A third thing that China should do is to stop bullying countries with whom it disagrees on some matters and taking the position “my way or the highway.” Countries that have suffered China’s wrath or threats, and in some cases diplomatic repercussions, have included the UK, after Prime Minister David Cameron met the Dalai Lama, Norway, after the Oslo-based Norwegian Nobel Committee awarded the Nobel Peace Prize to Liu Xiaobo and South Korea, whose main opposition political party interim chairman was told by China’s ambassador to the country in February 2016 – after North Korea had done its fourth nuclear test and put a satellite into orbit through a rocket launch – that deployment of the U.S.’s Terminal High Altitude Area Defense system “could destroy” relations between Beijing and Seoul, which had been very good.

Hard-edged statements such as this do not serve China well, nor do the hardball politics that try to deny to foreign powers the right to express opinions on humans rights issues, as they call into question the narrative of China’s peaceful rise and make it appear that Beijing is inflexible and unconstructive which on many issues it is not as it proved when it signed on to United Nations Security Council sanctions against North Korea in March 2016 and made the very sensible suggestion that a peace treaty be concluded to end the Korean War.

On the domestic side as well, China needs to make changes. The main change that it should make is to stop persecuting or imprisoning those with dissenting views or legitimate grievances. Doing this would go a long way to improving China’s image and creating a healthier political system as measured by things such as protection of political rights and civil liberties that Freedom House scores and governance standards such as “voice and accountability,” “political stability and absence of violence/terrorism” and “rule of law” that the World Bank measures through it’s “Worldwide Governance Indicators.” Another thing that China could do is to tone down the military discussion and imagery, which as anyone who has watched Chinese television knows, is quite pervasive, which is a problem because it feeds Chinese nationalism which is not a friend of soft power.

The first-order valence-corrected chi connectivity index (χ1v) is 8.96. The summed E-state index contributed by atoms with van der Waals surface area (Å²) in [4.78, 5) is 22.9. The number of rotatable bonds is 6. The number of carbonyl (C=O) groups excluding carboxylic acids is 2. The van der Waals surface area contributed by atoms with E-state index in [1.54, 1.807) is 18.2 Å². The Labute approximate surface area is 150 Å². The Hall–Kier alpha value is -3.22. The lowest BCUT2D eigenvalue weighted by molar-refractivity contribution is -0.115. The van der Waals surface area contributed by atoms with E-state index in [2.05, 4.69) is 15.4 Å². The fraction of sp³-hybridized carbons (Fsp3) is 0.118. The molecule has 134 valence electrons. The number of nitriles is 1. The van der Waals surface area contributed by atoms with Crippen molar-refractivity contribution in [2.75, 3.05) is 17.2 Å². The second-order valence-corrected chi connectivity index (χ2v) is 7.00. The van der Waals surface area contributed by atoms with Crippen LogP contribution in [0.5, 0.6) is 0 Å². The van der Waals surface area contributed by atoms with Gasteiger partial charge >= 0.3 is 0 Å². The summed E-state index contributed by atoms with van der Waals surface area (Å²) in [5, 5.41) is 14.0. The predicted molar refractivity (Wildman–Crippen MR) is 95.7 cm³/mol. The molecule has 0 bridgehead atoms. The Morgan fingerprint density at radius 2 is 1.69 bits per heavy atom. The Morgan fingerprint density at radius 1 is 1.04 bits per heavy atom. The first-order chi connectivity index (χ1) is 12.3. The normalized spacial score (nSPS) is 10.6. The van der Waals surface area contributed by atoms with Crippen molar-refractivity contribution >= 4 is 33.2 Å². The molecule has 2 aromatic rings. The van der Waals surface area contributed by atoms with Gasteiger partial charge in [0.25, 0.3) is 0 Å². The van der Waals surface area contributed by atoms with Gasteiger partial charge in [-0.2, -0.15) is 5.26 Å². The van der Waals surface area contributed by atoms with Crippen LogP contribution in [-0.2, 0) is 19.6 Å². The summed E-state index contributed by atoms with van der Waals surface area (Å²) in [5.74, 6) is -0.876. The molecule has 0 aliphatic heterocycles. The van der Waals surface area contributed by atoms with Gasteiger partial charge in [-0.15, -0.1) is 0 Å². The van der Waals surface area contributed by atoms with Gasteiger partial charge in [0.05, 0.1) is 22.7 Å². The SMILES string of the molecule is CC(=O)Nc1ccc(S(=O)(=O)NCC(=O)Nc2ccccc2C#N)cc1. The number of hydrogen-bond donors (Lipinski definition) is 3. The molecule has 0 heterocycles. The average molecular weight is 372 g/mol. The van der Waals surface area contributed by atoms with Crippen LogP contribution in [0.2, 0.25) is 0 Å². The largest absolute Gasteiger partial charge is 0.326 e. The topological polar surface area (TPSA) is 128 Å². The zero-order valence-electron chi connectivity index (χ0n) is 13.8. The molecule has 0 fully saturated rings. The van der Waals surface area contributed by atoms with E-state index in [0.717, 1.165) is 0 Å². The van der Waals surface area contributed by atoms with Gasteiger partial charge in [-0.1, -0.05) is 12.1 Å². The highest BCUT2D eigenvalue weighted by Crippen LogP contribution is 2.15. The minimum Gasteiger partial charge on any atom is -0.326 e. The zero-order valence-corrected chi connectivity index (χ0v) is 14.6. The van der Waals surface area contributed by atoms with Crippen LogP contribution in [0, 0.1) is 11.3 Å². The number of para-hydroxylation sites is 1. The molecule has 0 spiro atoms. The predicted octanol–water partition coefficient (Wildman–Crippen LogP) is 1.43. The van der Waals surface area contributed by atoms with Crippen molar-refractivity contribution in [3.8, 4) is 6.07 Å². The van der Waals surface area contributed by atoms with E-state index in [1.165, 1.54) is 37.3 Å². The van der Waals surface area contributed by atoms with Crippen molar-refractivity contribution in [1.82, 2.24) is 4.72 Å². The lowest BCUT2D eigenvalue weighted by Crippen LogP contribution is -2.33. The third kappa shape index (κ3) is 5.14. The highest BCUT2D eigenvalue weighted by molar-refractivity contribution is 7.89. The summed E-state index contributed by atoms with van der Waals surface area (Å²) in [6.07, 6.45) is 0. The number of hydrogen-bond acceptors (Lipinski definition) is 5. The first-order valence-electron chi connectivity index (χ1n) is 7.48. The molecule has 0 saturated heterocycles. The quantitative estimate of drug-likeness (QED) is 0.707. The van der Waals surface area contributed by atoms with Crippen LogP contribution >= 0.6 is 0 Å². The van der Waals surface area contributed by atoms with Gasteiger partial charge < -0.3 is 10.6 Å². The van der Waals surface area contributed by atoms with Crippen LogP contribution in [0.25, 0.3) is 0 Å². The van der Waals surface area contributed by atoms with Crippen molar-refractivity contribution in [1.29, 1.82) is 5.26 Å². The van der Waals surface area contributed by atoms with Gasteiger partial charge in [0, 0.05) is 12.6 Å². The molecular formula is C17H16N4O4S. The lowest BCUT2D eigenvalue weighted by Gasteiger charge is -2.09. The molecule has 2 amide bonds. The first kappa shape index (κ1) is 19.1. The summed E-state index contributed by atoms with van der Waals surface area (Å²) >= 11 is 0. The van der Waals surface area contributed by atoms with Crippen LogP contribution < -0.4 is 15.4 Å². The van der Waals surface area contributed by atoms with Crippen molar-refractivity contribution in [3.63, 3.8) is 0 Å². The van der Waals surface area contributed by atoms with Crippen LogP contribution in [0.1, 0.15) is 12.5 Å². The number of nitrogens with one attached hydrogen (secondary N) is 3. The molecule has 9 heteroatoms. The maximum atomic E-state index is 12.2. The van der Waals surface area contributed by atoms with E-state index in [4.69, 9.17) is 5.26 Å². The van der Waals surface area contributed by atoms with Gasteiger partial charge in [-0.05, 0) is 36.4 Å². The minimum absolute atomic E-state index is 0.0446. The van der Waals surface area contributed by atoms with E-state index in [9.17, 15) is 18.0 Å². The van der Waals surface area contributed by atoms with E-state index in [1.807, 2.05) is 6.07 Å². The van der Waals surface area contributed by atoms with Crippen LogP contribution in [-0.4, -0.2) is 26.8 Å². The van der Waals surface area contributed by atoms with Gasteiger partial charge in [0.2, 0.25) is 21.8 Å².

Making some of these changes will not be easy for China as China has its own political traditions dating back thousands of years and its own national interests that on some issues, especially ones which it regards as “core,” diverge from those of others. Not making them, however, will mean that some foreigners will find unappealing – and even objectionable – some Chinese practices and that its hard power activities will “crowd out” its legitimate soft power activities which will make it harder for China to win the hearts and minds of people around the world. This does not mean that China has to do things “the Western way.” But it does mean that when China does things its way, it has to improve on the West on matters such as environmental protection, respect for human rights and so on. This is a formula for great success; only time will tell whether China is the benevolent and enlightened power that it often presents itself as.

James F. Paradise is an assistant professor at Yonsei University in Wonju, South Korea. Image credit: CC by European External Action Service/Flickr.

Confucius Institutes and the limits of attraction

Written by Falk Hartig.

By late 2015, 500 Confucius Institutes (hereafter CIs) had been established around the world and the number of Confucius Classrooms at primary and secondary schools has reached 1,000. While one has to treat those official numbers with some caution (apparently not all institutes counted in Beijing may already be in operation and others are much more a one-wo/man undertaking), these figures are remarkable, especially when compared to other cultural institutes abroad.

Not least because of the astonishing growth rate (the whole enterprise only started in 2004), it is safe to describe Confucius Institutes as the most prominent and most controversial tool of China’s public diplomacy to generate soft power, or more precisely to communicate certain images and narratives about China to the world (Barry Buzan and others have discussed the necessary distinction between soft power and public diplomacy: Buzan, 2016; Shambaugh, 2013; Rawnsley, 2012).